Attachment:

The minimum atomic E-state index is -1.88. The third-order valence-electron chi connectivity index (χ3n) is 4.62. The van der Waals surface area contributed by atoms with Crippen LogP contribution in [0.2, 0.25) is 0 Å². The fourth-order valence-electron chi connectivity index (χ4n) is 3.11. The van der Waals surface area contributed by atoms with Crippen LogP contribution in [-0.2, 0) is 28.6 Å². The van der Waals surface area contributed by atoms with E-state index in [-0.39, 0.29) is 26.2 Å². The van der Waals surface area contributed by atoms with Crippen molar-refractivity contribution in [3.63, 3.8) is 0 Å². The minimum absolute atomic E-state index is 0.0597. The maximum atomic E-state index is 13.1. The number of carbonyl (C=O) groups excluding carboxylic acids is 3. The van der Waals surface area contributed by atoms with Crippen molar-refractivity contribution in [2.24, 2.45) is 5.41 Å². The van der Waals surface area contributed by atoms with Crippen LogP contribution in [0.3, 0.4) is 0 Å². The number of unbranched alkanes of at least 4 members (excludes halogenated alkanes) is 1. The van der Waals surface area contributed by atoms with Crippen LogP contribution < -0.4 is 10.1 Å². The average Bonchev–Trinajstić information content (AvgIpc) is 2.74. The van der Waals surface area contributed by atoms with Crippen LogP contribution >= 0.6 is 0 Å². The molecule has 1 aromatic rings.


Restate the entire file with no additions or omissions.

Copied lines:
The minimum atomic E-state index is -1.88. The third-order valence-electron chi connectivity index (χ3n) is 4.62. The van der Waals surface area contributed by atoms with Crippen LogP contribution in [0.2, 0.25) is 0 Å². The fourth-order valence-electron chi connectivity index (χ4n) is 3.11. The van der Waals surface area contributed by atoms with Crippen LogP contribution in [-0.2, 0) is 28.6 Å². The van der Waals surface area contributed by atoms with E-state index in [-0.39, 0.29) is 26.2 Å². The van der Waals surface area contributed by atoms with Crippen molar-refractivity contribution in [3.63, 3.8) is 0 Å². The minimum absolute atomic E-state index is 0.0597. The maximum atomic E-state index is 13.1. The number of carbonyl (C=O) groups excluding carboxylic acids is 3. The van der Waals surface area contributed by atoms with Crippen molar-refractivity contribution in [2.24, 2.45) is 5.41 Å². The van der Waals surface area contributed by atoms with Crippen LogP contribution in [0.3, 0.4) is 0 Å². The number of unbranched alkanes of at least 4 members (excludes halogenated alkanes) is 1. The van der Waals surface area contributed by atoms with Crippen LogP contribution < -0.4 is 10.1 Å². The average Bonchev–Trinajstić information content (AvgIpc) is 2.74. The van der Waals surface area contributed by atoms with Crippen LogP contribution >= 0.6 is 0 Å². The molecule has 1 aromatic rings.